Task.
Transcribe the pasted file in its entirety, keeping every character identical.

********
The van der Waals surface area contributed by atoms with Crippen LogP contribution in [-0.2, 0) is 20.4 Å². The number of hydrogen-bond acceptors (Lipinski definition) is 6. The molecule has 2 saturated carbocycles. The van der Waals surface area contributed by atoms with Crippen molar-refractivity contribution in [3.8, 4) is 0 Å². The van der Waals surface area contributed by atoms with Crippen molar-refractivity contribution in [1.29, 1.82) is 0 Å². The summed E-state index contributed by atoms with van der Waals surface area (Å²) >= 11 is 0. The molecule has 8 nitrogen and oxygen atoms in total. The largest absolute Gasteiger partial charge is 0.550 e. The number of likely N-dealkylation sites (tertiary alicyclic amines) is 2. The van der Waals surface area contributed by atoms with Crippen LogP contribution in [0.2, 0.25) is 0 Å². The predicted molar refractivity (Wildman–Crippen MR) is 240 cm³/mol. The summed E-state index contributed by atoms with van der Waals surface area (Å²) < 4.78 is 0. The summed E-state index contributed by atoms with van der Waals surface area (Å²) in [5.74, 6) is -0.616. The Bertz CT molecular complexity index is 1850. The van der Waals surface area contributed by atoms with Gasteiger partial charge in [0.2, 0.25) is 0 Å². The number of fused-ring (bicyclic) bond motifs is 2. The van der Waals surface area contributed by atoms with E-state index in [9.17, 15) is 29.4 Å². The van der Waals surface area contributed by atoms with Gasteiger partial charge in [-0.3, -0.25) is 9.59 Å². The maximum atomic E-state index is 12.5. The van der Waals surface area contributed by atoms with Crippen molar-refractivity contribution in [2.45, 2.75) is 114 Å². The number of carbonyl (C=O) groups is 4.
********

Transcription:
The van der Waals surface area contributed by atoms with Crippen LogP contribution in [-0.2, 0) is 20.4 Å². The number of hydrogen-bond acceptors (Lipinski definition) is 6. The molecule has 2 saturated carbocycles. The van der Waals surface area contributed by atoms with Crippen molar-refractivity contribution in [3.8, 4) is 0 Å². The van der Waals surface area contributed by atoms with Crippen molar-refractivity contribution in [1.29, 1.82) is 0 Å². The summed E-state index contributed by atoms with van der Waals surface area (Å²) >= 11 is 0. The molecule has 8 nitrogen and oxygen atoms in total. The largest absolute Gasteiger partial charge is 0.550 e. The number of likely N-dealkylation sites (tertiary alicyclic amines) is 2. The van der Waals surface area contributed by atoms with Crippen LogP contribution in [0.2, 0.25) is 0 Å². The predicted molar refractivity (Wildman–Crippen MR) is 240 cm³/mol. The summed E-state index contributed by atoms with van der Waals surface area (Å²) < 4.78 is 0. The summed E-state index contributed by atoms with van der Waals surface area (Å²) in [5.74, 6) is -0.616. The Bertz CT molecular complexity index is 1850. The van der Waals surface area contributed by atoms with Gasteiger partial charge in [0.2, 0.25) is 0 Å². The number of fused-ring (bicyclic) bond motifs is 2. The van der Waals surface area contributed by atoms with E-state index in [9.17, 15) is 29.4 Å². The van der Waals surface area contributed by atoms with Gasteiger partial charge in [-0.3, -0.25) is 9.59 Å². The maximum atomic E-state index is 12.5. The van der Waals surface area contributed by atoms with Crippen molar-refractivity contribution in [2.45, 2.75) is 114 Å². The number of carbonyl (C=O) groups is 4.